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Sauces and Condiments

Mixed Vegetable Pickle

Mixed Vegetable Pickle
Bob Chamberlin / Los Angeles Times

Indians love pickles. Vegetarian households invariably serve at least one pickled dish or relish at every meal. And even when there is meat on the table, there is usually also a pickle or two, particularly at special occasions. Part of ... Read more

Total time: 15 minutes, plus 2 to 3 days standing | Makes 2 quarts
  • 2 pounds peeled and trimmed mixed vegetables such as cauliflower, turnips, radishes and carrots
  • 6 tablespoons mustard oil
  • 2 teaspoons ground turmeric
  • 1 teaspoon asafetida
  • 1/4 cup brown mustard seeds, ground to a powder
  • 1 tablespoon plus 2 teaspoons salt
  • 1 teaspoon cayenne pepper
  • 12 Anaheim or serrano chiles, trimmed and slit lengthwise
  • 6 tablespoons rice wine vinegar
  • Juice of 2 lemons

Step 1Cut the vegetables into bite-sized pieces: the cauliflower into florets; the radishes in halves or quarters, depending on their size; the carrots in half lengthwise and then crosswise into 1-to 1 1/2-inch sections; the turnips into bite-sized wedges. Combine the vegetables in a large, non-aluminum bowl.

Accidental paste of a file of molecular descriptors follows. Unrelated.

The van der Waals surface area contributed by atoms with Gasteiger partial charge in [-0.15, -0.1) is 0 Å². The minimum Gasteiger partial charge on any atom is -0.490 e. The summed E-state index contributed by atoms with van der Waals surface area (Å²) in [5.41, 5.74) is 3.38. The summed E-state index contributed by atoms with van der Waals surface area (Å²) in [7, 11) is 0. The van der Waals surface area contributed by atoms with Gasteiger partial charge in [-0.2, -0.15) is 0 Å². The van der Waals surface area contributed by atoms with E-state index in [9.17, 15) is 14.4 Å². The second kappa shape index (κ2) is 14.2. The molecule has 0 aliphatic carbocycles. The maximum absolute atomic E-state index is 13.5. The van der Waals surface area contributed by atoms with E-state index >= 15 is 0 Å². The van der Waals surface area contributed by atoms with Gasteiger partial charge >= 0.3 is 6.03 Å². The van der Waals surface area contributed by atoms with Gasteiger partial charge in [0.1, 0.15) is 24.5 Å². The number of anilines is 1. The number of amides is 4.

Step 2Heat the oil to smoking in a small saucepan over medium heat. Remove from the heat and let cool a few minutes. Add the turmeric and asafetida, swirl the pan to mix and let cool. Add the ground mustard seeds, salt, cayenne and chiles and pour the cooled oil over the vegetables. Stir with a wooden spoon to coat the vegetables. Add the vinegar and lemon juice and stir well. Spoon the vegetables into 2 clean 1-quart jars and set on sunny windowsill or in a warm, dry spot in the kitchen for 2 to 3 days. Then refrigerate and eat within 3 days.

Note: Unlike some of the more intense-flavored or fiery hot Indian pickles, you can eat this pickle almost like a vegetable, in relatively large portions. It goes well with grilled meats and any Indian dishes. Or, serve simply with pita bread. Don't inhale the mustard oil as it heats; it burns the nose and eyes somewhat the way an onion does. You might substitute canola oil for half of the mustard oil if you prefer a milder tasting pickle. Use a spice grinder to grind the mustard seeds. Mustard oil, asafetida and brown mustard seeds are sold at Indian markets.


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